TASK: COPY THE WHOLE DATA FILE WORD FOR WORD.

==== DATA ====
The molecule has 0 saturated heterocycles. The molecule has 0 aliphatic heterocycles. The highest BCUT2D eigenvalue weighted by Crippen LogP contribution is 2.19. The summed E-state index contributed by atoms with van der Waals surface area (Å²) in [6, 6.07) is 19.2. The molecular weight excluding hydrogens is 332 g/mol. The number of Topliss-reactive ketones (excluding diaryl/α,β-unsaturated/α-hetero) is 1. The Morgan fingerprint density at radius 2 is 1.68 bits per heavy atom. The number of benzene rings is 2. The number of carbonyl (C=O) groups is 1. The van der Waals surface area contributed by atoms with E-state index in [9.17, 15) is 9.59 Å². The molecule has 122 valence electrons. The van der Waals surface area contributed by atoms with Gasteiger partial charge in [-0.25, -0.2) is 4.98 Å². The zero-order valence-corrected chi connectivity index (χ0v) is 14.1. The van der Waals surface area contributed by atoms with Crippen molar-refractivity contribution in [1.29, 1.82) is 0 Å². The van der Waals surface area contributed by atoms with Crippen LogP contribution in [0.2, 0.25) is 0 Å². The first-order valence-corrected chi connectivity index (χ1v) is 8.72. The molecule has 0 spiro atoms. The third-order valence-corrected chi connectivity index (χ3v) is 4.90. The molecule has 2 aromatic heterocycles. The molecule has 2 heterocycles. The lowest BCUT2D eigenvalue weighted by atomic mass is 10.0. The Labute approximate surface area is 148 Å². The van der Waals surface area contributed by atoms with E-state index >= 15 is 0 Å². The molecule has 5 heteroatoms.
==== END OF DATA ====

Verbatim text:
The molecule has 0 saturated heterocycles. The molecule has 0 aliphatic heterocycles. The highest BCUT2D eigenvalue weighted by Crippen LogP contribution is 2.19. The summed E-state index contributed by atoms with van der Waals surface area (Å²) in [6, 6.07) is 19.2. The molecular weight excluding hydrogens is 332 g/mol. The number of Topliss-reactive ketones (excluding diaryl/α,β-unsaturated/α-hetero) is 1. The Morgan fingerprint density at radius 2 is 1.68 bits per heavy atom. The number of benzene rings is 2. The number of carbonyl (C=O) groups is 1. The van der Waals surface area contributed by atoms with E-state index in [9.17, 15) is 9.59 Å². The molecule has 122 valence electrons. The van der Waals surface area contributed by atoms with Gasteiger partial charge in [-0.25, -0.2) is 4.98 Å². The zero-order valence-corrected chi connectivity index (χ0v) is 14.1. The van der Waals surface area contributed by atoms with Crippen molar-refractivity contribution in [1.29, 1.82) is 0 Å². The van der Waals surface area contributed by atoms with Crippen LogP contribution in [0.2, 0.25) is 0 Å². The first-order valence-corrected chi connectivity index (χ1v) is 8.72. The molecule has 0 spiro atoms. The third-order valence-corrected chi connectivity index (χ3v) is 4.90. The molecule has 2 aromatic heterocycles. The molecule has 2 heterocycles. The lowest BCUT2D eigenvalue weighted by atomic mass is 10.0. The Labute approximate surface area is 148 Å². The van der Waals surface area contributed by atoms with E-state index >= 15 is 0 Å². The molecule has 5 heteroatoms.